Decent Films Mail > Mailbag #8

Re: Finding Nemo (2003), Wall-E (2008)

As they say in talk radio, I am a “long time reader, first time writer.” I truly enjoy your writing on this site and check it often; my only wish is that there were more of it. I also find myself in agreement with most everything you have to say. I have been a huge fan of Pixar over the years. To my mind, The Incredibles is perhaps one of the most perfect films made for any audience and on a par with Mary Poppins or It’s a Wonderful Life (or even Apocalypse Now if you want to go there). Their sheer output of good to excellent movies is staggering.

But there is a kind of “Circle of Life” rule in the movie business that any successful artistic enterprise eventually begins to believe its own hype, becomes more complacent or self-indulgent, and thus sows the seeds of its own demise. To my mind (and I was almost alone in my assessment), I saw sad confirmation of this in Finding Nemo, a film (admittedly gorgeous to look at — I mean we’re still talking about Pixar) where comedy and high concepts were sacrificed for Berkeley-esque platitudes about “special” needs and inclusiveness. Ironically to me, that film was almost universally hailed as the studio’s masterpiece (and, I believe, is still its most profitable film).

Their track record has been spotty but above average ever since (Brad Bird has been a real shot in the arm), but has reached a new low with WALL-E. As a mere consumer of films I enjoy and judge a film for what it is saying up on the screen. Again, WALL-E is a beautiful film (though the inclusion of live actors was jarring) with nothing to say. Perhaps there were too many hands involved: it seems they were trying to make an environmental film but economic concerns forced them to hedge their bets so much (or perhaps “code their message” so that only the faithful would be in on it) that they were left with nothing but a Chaplinesque love story. Again, this film has been praised to the skies (though perhaps more praised than watched) and I can only wonder where the studio is headed.

Redemption from the aforementioned rule and trend reversals are always possible (think of Disney’s The Little Mermaid or even the Coen brothers’ Fargo), but I have seen no one even acknowledge this problem at Pixar. For me, this site has always been “spot on” in its observations, so I’m writing to ask if you find any substance to what I have observed.

Thanks for writing, and for your thoughtful comments.

Your WALL-E skepticism, though very different from my take, is entirely reasonable, and you aren’t at all alone in feeling that way about the film.

I’ve seen WALL-E twice, and I’m over the moon about it. For me, it works transcendently as pure poetry, as mood and atmosphere and imagery. A “Chaplinesque love story,” yes — with a blend of strangeness, slapstick, wonder, awe, terror, obsession and silliness that is utterly unique and haunting. I see it as daring art on a high level, and a rare moviegoing experience that I can only be grateful for — though, again, I can understand others feeling differently.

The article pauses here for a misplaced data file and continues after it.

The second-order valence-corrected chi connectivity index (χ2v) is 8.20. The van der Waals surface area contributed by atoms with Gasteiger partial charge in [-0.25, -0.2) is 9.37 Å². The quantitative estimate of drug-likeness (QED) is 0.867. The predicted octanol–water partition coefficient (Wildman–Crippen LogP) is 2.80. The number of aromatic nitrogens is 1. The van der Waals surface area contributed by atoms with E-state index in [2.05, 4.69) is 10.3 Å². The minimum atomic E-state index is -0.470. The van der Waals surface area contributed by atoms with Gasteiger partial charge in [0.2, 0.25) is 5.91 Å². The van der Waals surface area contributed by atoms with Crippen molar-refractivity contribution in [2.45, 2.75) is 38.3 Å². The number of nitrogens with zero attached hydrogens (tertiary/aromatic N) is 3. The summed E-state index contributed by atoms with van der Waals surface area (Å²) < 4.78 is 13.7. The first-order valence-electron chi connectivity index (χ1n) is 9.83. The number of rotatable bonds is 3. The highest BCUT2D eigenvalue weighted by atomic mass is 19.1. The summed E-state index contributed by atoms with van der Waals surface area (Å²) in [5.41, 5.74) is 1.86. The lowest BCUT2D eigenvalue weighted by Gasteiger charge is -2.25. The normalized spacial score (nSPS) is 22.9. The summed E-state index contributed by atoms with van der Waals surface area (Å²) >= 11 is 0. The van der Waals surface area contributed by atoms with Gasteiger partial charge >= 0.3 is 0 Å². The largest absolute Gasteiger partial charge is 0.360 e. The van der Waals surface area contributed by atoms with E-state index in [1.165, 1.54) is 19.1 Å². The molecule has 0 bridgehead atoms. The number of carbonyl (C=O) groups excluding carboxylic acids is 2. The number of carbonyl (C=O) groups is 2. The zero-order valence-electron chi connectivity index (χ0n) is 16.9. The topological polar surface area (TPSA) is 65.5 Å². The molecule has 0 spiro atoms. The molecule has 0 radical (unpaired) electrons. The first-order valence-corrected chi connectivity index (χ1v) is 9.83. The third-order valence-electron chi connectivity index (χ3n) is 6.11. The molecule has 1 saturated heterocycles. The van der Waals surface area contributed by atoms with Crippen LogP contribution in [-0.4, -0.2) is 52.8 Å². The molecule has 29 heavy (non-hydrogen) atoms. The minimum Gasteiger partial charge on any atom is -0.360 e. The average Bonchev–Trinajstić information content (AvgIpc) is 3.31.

I have to admit, though, that I’m gobsmacked by your take on Finding Nemo, in connection with which my only regret is that my current “DVD Picks” review is so embarrassingly short and shallow — something I’ll have to rectify.

“Berkeley-esque platitudes about ‘special’ needs and inclusiveness”? How about devastating insights into parental anxieties? How about one of the most touching and wrenching father-son relationships in animation history, if not all of cinema?

What is more affecting than Marlin’s slow and painful journey of learning to let Nemo go, of allowing him to succeed or fail on his own? What is more poignant than those two wide-eyed moments of realization — Marlin on the whale’s tongue, Nemo listening to the pelican — the beleagured dad grasping the extent of his protectiveness, the disillusioned son beginning to see his father in a new light? (“You think you can do these things, but you can’t, Nemo!” “My dad took on a shark?!”) It’s making me cry right now just thinking about it. I dunno, maybe it’s a father thing.

“Comedy sacrificed”? What cartoon sidekick in recent memory is more hilarious than Dori? Okay, maybe Kronk in The Emperor’s New Groove, but after that. I’m not sure I can think of anyone. Finding Nemo is a comic gem.

Are Pixar’s recent films perfect? The Incredibles comes close to perfection, yes, though it’s a work in a well-trodden genre, or rather a number of well-trodden genres. Its subversiveness and daring lies in its thematic territory — the cult of entitlement, marital friction, and, as in Finding Nemo, masculinity in crisis — rather than its subject matter.

Ratatouille and especially WALL-E, on the other hand, represent entirely new kinds of family/animated films. No Hollywood film this year seems to me a more hopeful harbinger than WALL-E. If films like this are possible and viable, all kinds of doors are open. I enjoy the likes of Kung Fu Panda and Horton Hears a Who as much as anyone. But nothing is more exciting to me as a father and a film critic than to be able to bring my kids to a film like WALL-E. I want to live in a world in which artists strive to create family films as unique and peculiar as this one.

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Review: WALL•E (2008)

A | **** | +1| Kids & Up

Even Pixar has never attempted anything on a canvas of this scale. From Monsters, Inc.’s corporate culture to Finding Nemo’s submarine suburbia, previous Pixar films have never strayed too far from the rhythms of real life. … WALL‑E creates a world that, despite clear connections to contemporary culture, looks and feels nothing like life as we know it, with unprecedented dramatic and philosophical scope.

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